Human trafficking and exploitation†is serious business: Legitimate sex workers are as opposed to trafficking as everyone else, especially for those who have intimate personal experience with trafficking survivors. But most agree that legislation and law enforcement activity ostensibly carried out to prevent trafficking can actually make the situation worse, as with SESTA and FOSTA earlier this year. These laws limiting online activities drove many legitimate sex workers deeper underground, putting them at risk of harassment, abuse — and, yes, also trafficking.

Wasting resources on hassling strippers means that law enforcement isn’t dedicating those resources to actual crimes. And that’s bad news for the people who are being exploited in the sex industry, as well as for those dealing with other kinds of crimes. That includes crimes like rape and physical assault committed against sex workers, who are often viewed as easy targets by predators who think they won’t report, or know that law enforcement are less inclined to believe them when reporting such crimes.

Undercover vice officers may have gotten a free show with the hottest talent in town, but was it the best use of their law enforcement training, experience and time?

Photo credit: Fibonacci Blue/Creative Commons

52 comments

Paulo R
Paulo Reeson18 days ago

petition signed, ty

SEND
Dot A
Dot A18 days ago

From all appearances, Stormy Daniels is more virtuous than the POTUS. Truth means a lot to her, and she speaks sincerely. Love means a lot to her, and when she felt her family member being threatened, she sought legal help for their safety. And beauty is a quality that is inward and personal. With all the hate, selfishness, and lack of moral courage coming from this POTUS, his ugliness is all the way to the core, and rots on his face, and spews from his larynx. Stormy Daniels is a better human being. & nobody gives a rat'sA$$ if the president is gettin' sum~ That's not the issue* It's the intimidation and threat, and the pay-off to get rid of his 'doings,' that is the wrongful act. His supporters don't care, obviously, however, more and more of the people below the 0.1% of the population are gleaning just how damn much he DOES NOT CARE FOR US.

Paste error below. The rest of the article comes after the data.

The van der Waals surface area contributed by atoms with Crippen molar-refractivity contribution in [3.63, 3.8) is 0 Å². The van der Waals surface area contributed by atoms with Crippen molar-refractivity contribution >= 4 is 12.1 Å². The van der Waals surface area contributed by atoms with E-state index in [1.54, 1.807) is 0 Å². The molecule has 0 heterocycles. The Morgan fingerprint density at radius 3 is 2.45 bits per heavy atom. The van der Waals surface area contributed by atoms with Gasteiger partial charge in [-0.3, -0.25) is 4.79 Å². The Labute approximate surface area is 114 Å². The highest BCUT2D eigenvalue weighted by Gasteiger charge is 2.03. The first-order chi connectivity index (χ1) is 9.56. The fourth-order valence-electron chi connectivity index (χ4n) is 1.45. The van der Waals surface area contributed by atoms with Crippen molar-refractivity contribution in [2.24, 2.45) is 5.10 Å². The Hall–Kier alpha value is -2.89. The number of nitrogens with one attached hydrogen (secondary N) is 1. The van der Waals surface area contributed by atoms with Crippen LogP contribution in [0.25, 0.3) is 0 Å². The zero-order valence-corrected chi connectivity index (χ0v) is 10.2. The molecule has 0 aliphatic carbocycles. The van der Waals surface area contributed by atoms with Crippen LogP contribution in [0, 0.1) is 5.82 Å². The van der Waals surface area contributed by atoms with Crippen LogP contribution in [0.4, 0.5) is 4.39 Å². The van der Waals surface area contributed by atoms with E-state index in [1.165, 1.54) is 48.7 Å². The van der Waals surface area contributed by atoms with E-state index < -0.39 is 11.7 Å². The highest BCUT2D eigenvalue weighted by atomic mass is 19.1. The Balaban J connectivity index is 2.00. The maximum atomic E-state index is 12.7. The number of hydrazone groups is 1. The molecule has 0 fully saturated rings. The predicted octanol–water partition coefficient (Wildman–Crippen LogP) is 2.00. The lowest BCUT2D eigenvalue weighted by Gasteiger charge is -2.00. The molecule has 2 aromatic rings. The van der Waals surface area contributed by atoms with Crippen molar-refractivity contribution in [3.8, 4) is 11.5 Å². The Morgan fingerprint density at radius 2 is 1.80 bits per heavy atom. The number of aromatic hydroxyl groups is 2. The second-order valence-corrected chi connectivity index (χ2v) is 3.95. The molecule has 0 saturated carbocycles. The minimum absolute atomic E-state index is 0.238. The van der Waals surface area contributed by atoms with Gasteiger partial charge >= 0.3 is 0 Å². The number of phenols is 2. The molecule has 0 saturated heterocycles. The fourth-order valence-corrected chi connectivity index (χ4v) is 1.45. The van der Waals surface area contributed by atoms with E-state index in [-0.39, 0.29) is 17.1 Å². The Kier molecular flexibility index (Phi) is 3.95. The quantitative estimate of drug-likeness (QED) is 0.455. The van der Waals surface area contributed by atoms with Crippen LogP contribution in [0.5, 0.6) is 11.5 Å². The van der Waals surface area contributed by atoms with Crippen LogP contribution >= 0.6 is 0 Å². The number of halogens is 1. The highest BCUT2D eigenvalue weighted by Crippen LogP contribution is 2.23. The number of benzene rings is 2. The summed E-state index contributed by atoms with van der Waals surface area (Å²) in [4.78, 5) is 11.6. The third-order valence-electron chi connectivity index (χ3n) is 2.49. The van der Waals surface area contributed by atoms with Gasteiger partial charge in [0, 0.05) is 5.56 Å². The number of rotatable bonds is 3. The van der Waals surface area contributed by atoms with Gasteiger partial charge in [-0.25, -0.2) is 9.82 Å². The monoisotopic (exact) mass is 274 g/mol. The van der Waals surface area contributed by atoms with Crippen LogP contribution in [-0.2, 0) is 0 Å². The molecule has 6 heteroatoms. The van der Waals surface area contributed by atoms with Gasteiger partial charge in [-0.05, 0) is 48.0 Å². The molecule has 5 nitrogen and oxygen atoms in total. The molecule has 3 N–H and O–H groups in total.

SEND
Karen H
Karen H20 days ago

Edward Vaughn, yes Trump had sex. Who can't get over it? The GOP, who keep reminding everybody what Bill Clinton did. Wonder if Melania made him get checked for STDs when he got home. Past Member and Clare O’Beara, gotta ask - if there were no legitimate sex workers, what would men do? Stopping the legitimate sex trade would not stop sex trafficking or rape or threatening and brutalizing and forced drug addiction. Eric Lees has a point. Legalize, tax, and regulate like any other business. Look at Prohibition. Crime actually increased when alcohol was illegal. Prohibition removed a significant source of tax revenue and greatly increased government spending. Many drinkers switched to opium, cocaine, and other dangerous substances that they would have been unlikely to use in the absence of Prohibition. As for a man imagining his daughter working in a sex club - I'll bet Trump has had this fantasy many times.

SEND
Deborah W
Deborah W24 days ago

INTENT IS AN IMPORTANT PIECE OF EVERY LAWSUIT FILED. More to this one than meets the eye.

SEND
Danii P
Past Member 26 days ago

Thanks

SEND
Danii P
Past Member 26 days ago

Thanks

SEND
Lesa D
Lesa D26 days ago

#19299 petition signed...

SEND
Lesa D
Lesa D26 days ago

thank you s.e. ...

SEND
Roberto M
Roberto M27 days ago

thanks for this article

SEND
silja salonen
silja salonen27 days ago

insanity !

SEND